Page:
Imagine floating gently through the clouds on a three-day travel expedition in an airbus that resembles a luxury, super yacht. It sounds a little far-fetched, right? Surprisingly enough, it could soon be a reality for passengers of the Airlander 10.
Since its first test flight in 2016, there has been plenty of buzz surrounding the Airlander 10. The hybrid airship is one of the largest in the world at 302ft long and looks nothing like your regular airliner.
The airbus was originally designed for commercial and military use but Hybrid Air Vehicles (HAV), the UK aerospace company behind the airship, announced that it’s planning to take on passengers by launching “luxury expeditionary tourism”. Passengers will embark on a three-day journey and visit some of the most exciting corners of the globe while travelling in complete luxury. Earlier this week, the company teased photos of what life on board its tourist-focused aircraft would look like.
Designed by award-winning UK firm, Design Q, the passenger cabin will be capable of accommodating up to 19 passengers, plus crew. Speed isn’t its thing (the airbus can only reach max speeds of 91 mph / 146 kph) so expeditions will take up to three days, which is actually part of its appeal. Stephen McGlennan, CEO of HAV, said “air travel has become very much about getting from A to B as quickly as possible. What we’re offering is a way of making the journey a joy.”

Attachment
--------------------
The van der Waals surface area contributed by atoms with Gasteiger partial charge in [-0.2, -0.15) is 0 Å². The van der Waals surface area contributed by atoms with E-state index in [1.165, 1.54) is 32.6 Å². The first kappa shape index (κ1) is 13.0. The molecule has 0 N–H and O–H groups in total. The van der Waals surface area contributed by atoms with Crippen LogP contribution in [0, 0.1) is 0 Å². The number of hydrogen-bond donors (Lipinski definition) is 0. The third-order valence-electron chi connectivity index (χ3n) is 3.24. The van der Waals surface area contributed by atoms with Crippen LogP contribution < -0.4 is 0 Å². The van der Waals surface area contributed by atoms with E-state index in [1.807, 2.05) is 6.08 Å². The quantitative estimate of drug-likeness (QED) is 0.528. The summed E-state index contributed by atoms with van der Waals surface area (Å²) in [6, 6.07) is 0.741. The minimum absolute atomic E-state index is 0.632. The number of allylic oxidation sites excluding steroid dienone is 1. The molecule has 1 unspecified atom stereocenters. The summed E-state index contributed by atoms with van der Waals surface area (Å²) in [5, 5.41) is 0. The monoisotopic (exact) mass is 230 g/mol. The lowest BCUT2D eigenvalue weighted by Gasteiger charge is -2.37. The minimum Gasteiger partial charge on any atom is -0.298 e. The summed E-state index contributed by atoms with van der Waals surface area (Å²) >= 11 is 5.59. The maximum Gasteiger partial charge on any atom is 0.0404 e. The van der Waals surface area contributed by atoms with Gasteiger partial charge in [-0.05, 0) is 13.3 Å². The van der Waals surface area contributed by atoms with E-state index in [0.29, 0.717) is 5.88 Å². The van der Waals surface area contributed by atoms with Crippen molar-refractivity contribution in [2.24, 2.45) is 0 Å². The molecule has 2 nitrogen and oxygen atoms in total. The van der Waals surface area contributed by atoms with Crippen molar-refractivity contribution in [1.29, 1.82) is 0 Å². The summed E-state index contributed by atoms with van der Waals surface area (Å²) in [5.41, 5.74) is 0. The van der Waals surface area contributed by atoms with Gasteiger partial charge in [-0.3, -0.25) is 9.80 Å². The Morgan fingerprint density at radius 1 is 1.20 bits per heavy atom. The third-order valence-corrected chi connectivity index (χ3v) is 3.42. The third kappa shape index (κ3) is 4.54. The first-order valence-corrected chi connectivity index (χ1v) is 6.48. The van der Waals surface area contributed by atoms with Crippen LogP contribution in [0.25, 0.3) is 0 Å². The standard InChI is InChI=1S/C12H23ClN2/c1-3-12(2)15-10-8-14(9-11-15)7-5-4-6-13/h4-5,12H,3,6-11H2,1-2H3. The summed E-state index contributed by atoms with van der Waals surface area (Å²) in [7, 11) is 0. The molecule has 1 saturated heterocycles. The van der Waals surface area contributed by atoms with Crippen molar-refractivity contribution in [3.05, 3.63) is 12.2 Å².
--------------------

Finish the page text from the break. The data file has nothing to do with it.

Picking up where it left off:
Luxury, space and comfort are the main cornerstones of design. Passengers will be treated to their own, private en-suite bedrooms and there’s a communal lounge with floor-to-ceiling windows that offer “horizon-to-horizon” views. There will also be fine-dining catering on board and a plush Altitude Bar for social engagements.
Design Q’s CEO Howard Guy said: “We love doing different things. Our fantastic team of young designers relish the opportunity to do something no one’s done before, to imagine a new concept and then to get into the detailed design of what this space will be.”
The Airlander 10 also has the potential to stay airborne on exceptionally low-cost fuel and it can land and take-off from almost any flat surface – including ice, desert terrain or water – which means that it can access places that are normally out of bounds for regular aircraft.
Despite suffering two incidents, including a crash landing in 2016 at its base in Bedfordshire, the Airlander 10 has already completed six successful test flights. However, it must complete 200 incident-free hours in the sky before it can welcome passengers on board… so it could be a while before you see it pop up on your favourite travel blogger’s Instagram feed.